Fire in Isla Verde


A few weeks before I arrived in Mindinao, there was a fire in Isla Verde, an impoverished part of Davao City where a Catholic Filipinos, Muslim Filipinos and a large population of the Badjao live. The Badjao are considered somewhat like gypsies are: as beggars, sometimes viewed with suspicion and prejudice, not incorporated into the full life of the rest of the surrounding community. The fire destroyed a great swath of homes and businesses, and each of the three different populations — Catholic, Muslim and Badjao — were housed separately in temporary locations afterward.

The story went out that Davao City fire fighters came in to fight the fire. A Badjao family asked one fire fighter to defend their home from flames. He said he had to fight the fire elsewhere — so they killed him. The fire fighters then withdrew, waiting for the police to come, and the fire raged out of control.

I do not know if this story is true. In fact, it reminds me of the story told about the Great Fire of 1871 in Chicago, where an Irish family was blamed for allowing their cow to kick over lantern in their barn. Is that what actually happened or was that story partly based on prejudice against the Irish?

Difficult to say, years later.

In any case, because of my knowledge of this fire, I felt it was a particular honor to be able to serve a Badjao family at our birth center recently. The birth center sends out a team to do prenatal appointments in Isla Verde, on a weekly basis, and so mothers from there come to the center when they are ready to give birth. Thank you, God, for Analise and family! Please bless them and settle them happily in a new home.


About Jane Beal

I’m a poet. When I was fifteen, I got my first regularly paying job as an optician, so I developed the habit of looking at things closely, through different lenses, and from different perspectives. I later became a professor and a midwife. So I like to share what I’ve learned with others in ways that are creative and meaningful, and I know how to care for pregnant mothers and welcome babies with love, which I’ve done in far-flung places like Chicago, Denver, San Francisco, Uganda, and the Philippines. I haven’t lost my faith in God despite everything I’ve seen – the opposite, rather – I am in awe of the Creator. I like zumba dancing and birdwatching. I love music. All of this (and more) goes into the poetry. Poetry bears witness to everything that matters in life.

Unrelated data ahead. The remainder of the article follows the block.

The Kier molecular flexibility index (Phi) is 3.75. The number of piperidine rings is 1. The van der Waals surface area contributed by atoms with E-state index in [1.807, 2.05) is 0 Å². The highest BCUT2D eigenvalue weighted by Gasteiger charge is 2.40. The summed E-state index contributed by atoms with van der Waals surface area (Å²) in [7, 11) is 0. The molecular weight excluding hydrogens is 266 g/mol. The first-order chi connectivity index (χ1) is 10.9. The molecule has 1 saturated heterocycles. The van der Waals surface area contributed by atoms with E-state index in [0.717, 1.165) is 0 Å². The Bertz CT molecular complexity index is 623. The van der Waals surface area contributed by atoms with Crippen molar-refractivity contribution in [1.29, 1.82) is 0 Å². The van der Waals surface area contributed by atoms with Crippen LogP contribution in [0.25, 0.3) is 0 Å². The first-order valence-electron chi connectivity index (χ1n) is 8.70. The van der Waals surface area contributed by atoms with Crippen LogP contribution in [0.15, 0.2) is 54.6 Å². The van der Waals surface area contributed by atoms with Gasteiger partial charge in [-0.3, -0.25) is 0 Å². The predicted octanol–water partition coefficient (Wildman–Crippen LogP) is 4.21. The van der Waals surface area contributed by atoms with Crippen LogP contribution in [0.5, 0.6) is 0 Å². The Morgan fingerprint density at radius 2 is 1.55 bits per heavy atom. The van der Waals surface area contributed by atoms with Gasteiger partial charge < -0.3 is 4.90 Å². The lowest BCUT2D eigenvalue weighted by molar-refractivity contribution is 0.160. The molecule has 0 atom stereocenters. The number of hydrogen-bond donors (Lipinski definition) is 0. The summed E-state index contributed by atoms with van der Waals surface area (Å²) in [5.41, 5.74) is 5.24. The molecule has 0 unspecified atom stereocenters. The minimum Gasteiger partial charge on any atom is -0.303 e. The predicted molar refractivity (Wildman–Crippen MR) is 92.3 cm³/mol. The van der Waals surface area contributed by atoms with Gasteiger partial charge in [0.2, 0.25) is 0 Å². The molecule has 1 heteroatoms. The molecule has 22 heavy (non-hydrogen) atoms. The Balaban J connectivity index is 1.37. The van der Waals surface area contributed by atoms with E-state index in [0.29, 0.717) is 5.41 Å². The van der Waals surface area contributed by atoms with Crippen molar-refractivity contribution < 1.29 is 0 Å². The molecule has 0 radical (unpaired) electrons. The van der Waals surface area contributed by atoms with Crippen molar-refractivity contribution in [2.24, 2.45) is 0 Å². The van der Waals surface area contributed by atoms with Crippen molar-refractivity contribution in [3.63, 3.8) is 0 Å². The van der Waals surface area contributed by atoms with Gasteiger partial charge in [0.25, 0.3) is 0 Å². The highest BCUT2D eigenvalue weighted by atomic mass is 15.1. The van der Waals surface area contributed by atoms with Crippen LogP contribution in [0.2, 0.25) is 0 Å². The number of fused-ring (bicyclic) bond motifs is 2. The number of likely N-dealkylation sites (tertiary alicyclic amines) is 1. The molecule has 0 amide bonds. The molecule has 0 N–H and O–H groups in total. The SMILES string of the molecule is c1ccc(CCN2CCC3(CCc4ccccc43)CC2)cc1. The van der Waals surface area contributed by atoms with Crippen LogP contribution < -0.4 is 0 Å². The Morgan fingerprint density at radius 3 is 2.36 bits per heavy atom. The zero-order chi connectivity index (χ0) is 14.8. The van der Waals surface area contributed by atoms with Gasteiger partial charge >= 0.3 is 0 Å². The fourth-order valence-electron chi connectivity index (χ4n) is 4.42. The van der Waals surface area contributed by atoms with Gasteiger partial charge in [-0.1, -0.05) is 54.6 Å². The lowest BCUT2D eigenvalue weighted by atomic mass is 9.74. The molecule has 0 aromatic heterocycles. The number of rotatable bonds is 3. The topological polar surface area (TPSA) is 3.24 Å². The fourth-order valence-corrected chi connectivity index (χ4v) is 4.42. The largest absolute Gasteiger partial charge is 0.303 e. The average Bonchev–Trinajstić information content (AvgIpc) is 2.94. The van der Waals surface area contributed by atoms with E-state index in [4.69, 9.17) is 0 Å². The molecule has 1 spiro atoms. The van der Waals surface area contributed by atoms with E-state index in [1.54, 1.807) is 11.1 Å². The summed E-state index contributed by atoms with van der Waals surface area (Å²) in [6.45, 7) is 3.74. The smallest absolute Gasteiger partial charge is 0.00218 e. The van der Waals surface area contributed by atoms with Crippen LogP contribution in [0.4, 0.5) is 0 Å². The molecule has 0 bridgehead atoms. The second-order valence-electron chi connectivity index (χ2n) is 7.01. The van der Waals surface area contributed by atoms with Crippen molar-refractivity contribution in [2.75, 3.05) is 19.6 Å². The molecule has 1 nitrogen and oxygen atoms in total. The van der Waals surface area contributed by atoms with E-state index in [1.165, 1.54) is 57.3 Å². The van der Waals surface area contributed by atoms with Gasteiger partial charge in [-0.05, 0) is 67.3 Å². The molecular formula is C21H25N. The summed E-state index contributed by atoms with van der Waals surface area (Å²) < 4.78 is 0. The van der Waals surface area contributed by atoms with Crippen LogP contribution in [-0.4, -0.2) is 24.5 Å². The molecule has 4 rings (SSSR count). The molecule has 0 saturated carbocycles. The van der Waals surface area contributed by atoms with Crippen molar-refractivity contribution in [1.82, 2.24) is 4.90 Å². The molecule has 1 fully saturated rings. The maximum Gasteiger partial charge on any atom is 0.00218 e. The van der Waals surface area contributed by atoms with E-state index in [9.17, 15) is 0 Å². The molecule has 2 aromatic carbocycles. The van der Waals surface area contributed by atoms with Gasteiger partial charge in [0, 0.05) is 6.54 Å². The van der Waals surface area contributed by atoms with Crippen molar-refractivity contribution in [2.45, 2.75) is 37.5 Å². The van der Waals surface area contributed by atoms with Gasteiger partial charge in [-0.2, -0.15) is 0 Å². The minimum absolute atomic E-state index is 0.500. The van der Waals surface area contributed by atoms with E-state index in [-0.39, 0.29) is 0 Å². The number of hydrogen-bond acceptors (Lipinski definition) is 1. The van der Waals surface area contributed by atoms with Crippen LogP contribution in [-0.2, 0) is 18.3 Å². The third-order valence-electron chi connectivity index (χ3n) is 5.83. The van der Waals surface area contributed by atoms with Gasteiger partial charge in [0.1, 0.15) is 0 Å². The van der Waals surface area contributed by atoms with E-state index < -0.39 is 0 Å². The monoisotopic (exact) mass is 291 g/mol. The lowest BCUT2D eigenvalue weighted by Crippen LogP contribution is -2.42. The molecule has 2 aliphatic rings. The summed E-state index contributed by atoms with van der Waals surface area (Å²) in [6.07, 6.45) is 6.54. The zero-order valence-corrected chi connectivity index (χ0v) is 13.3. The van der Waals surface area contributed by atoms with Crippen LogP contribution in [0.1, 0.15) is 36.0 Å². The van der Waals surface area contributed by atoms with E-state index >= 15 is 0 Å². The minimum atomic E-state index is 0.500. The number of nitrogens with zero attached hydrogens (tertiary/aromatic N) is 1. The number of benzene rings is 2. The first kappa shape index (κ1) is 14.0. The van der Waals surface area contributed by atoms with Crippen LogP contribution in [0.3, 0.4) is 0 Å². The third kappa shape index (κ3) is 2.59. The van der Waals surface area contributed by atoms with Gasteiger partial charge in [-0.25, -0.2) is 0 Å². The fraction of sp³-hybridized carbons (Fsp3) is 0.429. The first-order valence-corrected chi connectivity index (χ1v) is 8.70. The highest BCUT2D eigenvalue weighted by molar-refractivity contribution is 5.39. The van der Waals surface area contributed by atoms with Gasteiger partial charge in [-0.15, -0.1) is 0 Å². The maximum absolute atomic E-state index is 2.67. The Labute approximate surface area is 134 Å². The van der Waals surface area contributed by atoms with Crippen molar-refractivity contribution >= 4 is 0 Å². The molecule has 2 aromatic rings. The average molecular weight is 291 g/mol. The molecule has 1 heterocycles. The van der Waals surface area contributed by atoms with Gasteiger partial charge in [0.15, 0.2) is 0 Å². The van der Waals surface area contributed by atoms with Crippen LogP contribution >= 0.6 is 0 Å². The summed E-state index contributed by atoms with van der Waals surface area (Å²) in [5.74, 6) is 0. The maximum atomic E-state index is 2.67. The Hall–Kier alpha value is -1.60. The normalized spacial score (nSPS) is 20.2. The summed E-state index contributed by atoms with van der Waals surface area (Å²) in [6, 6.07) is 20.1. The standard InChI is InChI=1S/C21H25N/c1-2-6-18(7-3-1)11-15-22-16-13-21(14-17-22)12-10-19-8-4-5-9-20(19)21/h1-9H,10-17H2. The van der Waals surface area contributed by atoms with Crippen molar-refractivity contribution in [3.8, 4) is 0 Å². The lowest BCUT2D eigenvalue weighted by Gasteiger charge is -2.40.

2 responses »

  1. I was on the seen from beginning to end and did not see any of the firefighters injured. While it was a chaotic, everyone was working together. The fire department did they best they could and arrived on the scene promptly. The issue was the narrow streets leading to the area of the fire and the wind blowing away from them. There was no way to gain access to the other side to get ahead of the flames so there was not anything else that could have been done to prevent this from reaching the point that it did. There were several rumors of a stabbing involving a fire fighter, but the Mayor confirmed that there were no injuries among firefighters that night. This was the first account that I heard that it involved a Badjao. The Badjao are one of the most kind and gentle tribes in the world and would find this to be impossible to believe.

    Please keep all those affected in your prayers. While there were no deaths during the night of the fire, there have since been 15 deaths in the Badjao community alone during their stay in a crowded refugee camp. Most of these deaths involved children under 2 years of age.

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